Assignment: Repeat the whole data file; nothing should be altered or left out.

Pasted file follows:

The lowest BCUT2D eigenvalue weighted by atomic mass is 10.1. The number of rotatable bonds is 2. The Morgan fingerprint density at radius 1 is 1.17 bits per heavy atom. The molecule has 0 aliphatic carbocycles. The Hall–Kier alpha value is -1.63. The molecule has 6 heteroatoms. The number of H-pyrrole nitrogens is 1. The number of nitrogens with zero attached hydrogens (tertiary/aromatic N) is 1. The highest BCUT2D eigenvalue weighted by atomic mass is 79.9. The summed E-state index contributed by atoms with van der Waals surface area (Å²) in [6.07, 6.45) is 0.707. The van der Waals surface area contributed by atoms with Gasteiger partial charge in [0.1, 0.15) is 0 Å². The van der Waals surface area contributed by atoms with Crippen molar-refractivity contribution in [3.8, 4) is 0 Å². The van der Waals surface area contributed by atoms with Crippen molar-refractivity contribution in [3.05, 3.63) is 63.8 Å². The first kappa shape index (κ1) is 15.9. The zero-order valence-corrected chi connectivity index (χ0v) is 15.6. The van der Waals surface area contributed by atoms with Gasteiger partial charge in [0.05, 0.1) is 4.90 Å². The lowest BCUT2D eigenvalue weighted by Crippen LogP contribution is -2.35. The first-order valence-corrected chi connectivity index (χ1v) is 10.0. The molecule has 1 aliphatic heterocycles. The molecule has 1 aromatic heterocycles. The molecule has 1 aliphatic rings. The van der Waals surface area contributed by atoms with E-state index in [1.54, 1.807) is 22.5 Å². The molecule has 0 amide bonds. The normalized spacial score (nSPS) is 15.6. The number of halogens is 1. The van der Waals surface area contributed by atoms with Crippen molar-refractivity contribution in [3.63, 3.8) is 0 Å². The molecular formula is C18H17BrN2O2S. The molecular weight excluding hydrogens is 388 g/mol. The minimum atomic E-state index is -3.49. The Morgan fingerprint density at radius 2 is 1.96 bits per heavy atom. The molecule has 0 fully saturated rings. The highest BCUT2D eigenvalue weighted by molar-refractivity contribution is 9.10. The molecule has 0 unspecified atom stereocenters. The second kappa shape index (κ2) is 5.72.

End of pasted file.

The lowest BCUT2D eigenvalue weighted by atomic mass is 10.1. The number of rotatable bonds is 2. The Morgan fingerprint density at radius 1 is 1.17 bits per heavy atom. The molecule has 0 aliphatic carbocycles. The Hall–Kier alpha value is -1.63. The molecule has 6 heteroatoms. The number of H-pyrrole nitrogens is 1. The number of nitrogens with zero attached hydrogens (tertiary/aromatic N) is 1. The highest BCUT2D eigenvalue weighted by atomic mass is 79.9. The summed E-state index contributed by atoms with van der Waals surface area (Å²) in [6.07, 6.45) is 0.707. The van der Waals surface area contributed by atoms with Gasteiger partial charge in [0.1, 0.15) is 0 Å². The van der Waals surface area contributed by atoms with Crippen molar-refractivity contribution in [3.8, 4) is 0 Å². The van der Waals surface area contributed by atoms with Crippen molar-refractivity contribution in [3.05, 3.63) is 63.8 Å². The first kappa shape index (κ1) is 15.9. The zero-order valence-corrected chi connectivity index (χ0v) is 15.6. The van der Waals surface area contributed by atoms with Gasteiger partial charge in [0.05, 0.1) is 4.90 Å². The lowest BCUT2D eigenvalue weighted by Crippen LogP contribution is -2.35. The first-order valence-corrected chi connectivity index (χ1v) is 10.0. The molecule has 1 aliphatic heterocycles. The molecule has 1 aromatic heterocycles. The molecule has 1 aliphatic rings. The van der Waals surface area contributed by atoms with E-state index in [1.54, 1.807) is 22.5 Å². The molecule has 0 amide bonds. The normalized spacial score (nSPS) is 15.6. The number of halogens is 1. The van der Waals surface area contributed by atoms with Crippen molar-refractivity contribution in [3.63, 3.8) is 0 Å². The molecular formula is C18H17BrN2O2S. The molecular weight excluding hydrogens is 388 g/mol. The minimum atomic E-state index is -3.49. The Morgan fingerprint density at radius 2 is 1.96 bits per heavy atom. The molecule has 0 fully saturated rings. The highest BCUT2D eigenvalue weighted by molar-refractivity contribution is 9.10. The molecule has 0 unspecified atom stereocenters. The second kappa shape index (κ2) is 5.72.